The “Not so good” Case: Rescuing a Burning Platform

Case Study

Rapid Stabilisation / Case Introduction / The “Not so good” Case: Rescuing a Burning Platform


Before we began to work with our customer, they had successfully established their B2B digital commerce business and had scaled it together with their agency partner to a lower 9-digit revenue range.

At a certain point, the digital commerce platform experienced sudden slowness and stability issues.

Initially, it was on a monthly basis, then on a weekly basis. When the platform crashed 3 times in a single week, we were asked by Senior Management to take over and stabilise this “burning platform”.

We put together a team to perform

our “Health Check for Digital

Transactional Platforms” and

hit the ground running the next morning.


A team consisting of a Software Architect (SAP hybris), an Infrastructure Architect, an Operational Analyst and a Service Delivery Manager, executed the 1st stage of our Rapid Stabilisation Approach. This entailed a 2-day health check where we interviewed key stakeholders, reviewed business cases, organisational setup (in this case of the customer and the supporting agency), process and system documentation, incident and problem reports / Root Cause Analysis reports. 

Additionally, we performed a review of critical areas of the source code of the digital commerce platform, as well as performed a high-level dependency check.

Findings: Health Check

It quickly became evident that the agency partner had limited experience in professional service operations, and that our customer overlooked “technical debt reduction needs” brought forward by the agency partner.

This led to the situation that only a very basic monitoring was existing but no alerting and SLA was agreed.

The infrastructure contained several Single Points of Failure and the applications had hard dependencies on surrounding systems (pricing). 

Furthermore, deployment processes and configuration management was immature and not well managed, therefore error prone. 

Service Management / Incident reports hardly existed and no one was able to report on KPIs and platform quality.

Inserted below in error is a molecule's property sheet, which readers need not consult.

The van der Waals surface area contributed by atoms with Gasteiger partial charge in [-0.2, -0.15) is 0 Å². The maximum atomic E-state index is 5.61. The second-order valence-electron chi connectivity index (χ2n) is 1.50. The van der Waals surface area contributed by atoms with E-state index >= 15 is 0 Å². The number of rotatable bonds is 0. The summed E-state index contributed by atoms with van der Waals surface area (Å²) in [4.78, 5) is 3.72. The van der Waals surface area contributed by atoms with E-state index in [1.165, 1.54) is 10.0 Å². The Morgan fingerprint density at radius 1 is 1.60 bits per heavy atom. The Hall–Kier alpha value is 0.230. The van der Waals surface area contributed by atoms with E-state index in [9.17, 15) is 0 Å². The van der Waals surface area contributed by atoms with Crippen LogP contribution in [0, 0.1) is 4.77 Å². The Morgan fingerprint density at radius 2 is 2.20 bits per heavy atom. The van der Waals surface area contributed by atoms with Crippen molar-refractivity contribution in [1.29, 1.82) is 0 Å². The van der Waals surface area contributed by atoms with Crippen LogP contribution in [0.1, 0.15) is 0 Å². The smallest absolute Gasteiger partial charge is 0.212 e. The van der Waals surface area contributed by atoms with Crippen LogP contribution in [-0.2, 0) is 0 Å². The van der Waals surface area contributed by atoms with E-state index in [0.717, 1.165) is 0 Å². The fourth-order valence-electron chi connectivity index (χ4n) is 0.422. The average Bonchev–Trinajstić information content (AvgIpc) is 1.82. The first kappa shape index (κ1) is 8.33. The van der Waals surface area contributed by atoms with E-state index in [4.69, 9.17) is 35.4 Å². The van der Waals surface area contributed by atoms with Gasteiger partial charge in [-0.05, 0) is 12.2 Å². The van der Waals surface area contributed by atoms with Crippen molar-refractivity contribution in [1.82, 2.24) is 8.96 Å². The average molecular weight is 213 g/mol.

Rapid actions: Accelerators installed

We convinced the customer to install our suite of tools for monitoring, alerting and service management within 2 days. In addition, we set-up a “hyper care” team that was actively managing the platform and learning on the fly about the platform peak load behaviour.

We executed a quick Knowledge Transfer according to our Interview-Style Rapid Stabilisation Approach. In addition, we were able to repurpose Non-Production Environments to scale out the platform and developed rolling-restart protocols and decoupled the digital commerce platform from the pricing engine.

Downtimes could be first reduced

to <5min and then prevented



The platform could be stabilised in the following week and downtimes could be first reduced to <5 minutes and then prevented completely.

After the completion of this 1st phase of the Rapid Stabilisation Initiative (Survive), we developed an improvement plan in a second phase (Stay Live) that took around 6 weeks. 

The improvement execution project in which we set up a completely new “single-point-of-failure” infrastructure, including a completely new configuration management approach to automatically create the infrastructure.

In addition, we introduced lightweight, but professional Service Management Processes, helped to identify/analyse key solution problems and established a technical debt backlog.  

This second phase took an additional 4 months and subsequently, the unplanned yearly downtimes could be reduced to <10 hours. 

More on Rapid Stabilisation


Rapid Stabilisation of Digital Transactional Platforms

Learn More

Case Intro

Smooth Operations during unexpected peak times

Read Case

The Good Case

Stabilising through Corona Peak Load

Read Case